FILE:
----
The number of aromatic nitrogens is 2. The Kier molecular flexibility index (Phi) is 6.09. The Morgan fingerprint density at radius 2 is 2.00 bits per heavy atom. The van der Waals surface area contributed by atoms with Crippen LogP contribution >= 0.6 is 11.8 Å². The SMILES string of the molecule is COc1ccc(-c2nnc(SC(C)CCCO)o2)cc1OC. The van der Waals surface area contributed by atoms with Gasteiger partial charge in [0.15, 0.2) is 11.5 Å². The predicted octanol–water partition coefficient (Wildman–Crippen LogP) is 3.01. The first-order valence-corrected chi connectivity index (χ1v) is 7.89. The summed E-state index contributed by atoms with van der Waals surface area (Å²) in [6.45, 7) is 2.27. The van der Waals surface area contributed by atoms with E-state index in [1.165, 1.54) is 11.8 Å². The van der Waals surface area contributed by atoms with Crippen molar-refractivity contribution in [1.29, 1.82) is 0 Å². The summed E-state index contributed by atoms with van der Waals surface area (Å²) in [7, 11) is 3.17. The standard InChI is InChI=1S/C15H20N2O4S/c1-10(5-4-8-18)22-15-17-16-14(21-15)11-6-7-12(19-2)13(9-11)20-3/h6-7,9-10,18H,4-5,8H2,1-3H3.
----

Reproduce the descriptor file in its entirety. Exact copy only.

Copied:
The number of aromatic nitrogens is 2. The Kier molecular flexibility index (Phi) is 6.09. The Morgan fingerprint density at radius 2 is 2.00 bits per heavy atom. The van der Waals surface area contributed by atoms with Crippen LogP contribution >= 0.6 is 11.8 Å². The SMILES string of the molecule is COc1ccc(-c2nnc(SC(C)CCCO)o2)cc1OC. The van der Waals surface area contributed by atoms with Gasteiger partial charge in [0.15, 0.2) is 11.5 Å². The predicted octanol–water partition coefficient (Wildman–Crippen LogP) is 3.01. The first-order valence-corrected chi connectivity index (χ1v) is 7.89. The summed E-state index contributed by atoms with van der Waals surface area (Å²) in [6.45, 7) is 2.27. The van der Waals surface area contributed by atoms with E-state index in [1.165, 1.54) is 11.8 Å². The van der Waals surface area contributed by atoms with Crippen molar-refractivity contribution in [1.29, 1.82) is 0 Å². The summed E-state index contributed by atoms with van der Waals surface area (Å²) in [7, 11) is 3.17. The standard InChI is InChI=1S/C15H20N2O4S/c1-10(5-4-8-18)22-15-17-16-14(21-15)11-6-7-12(19-2)13(9-11)20-3/h6-7,9-10,18H,4-5,8H2,1-3H3.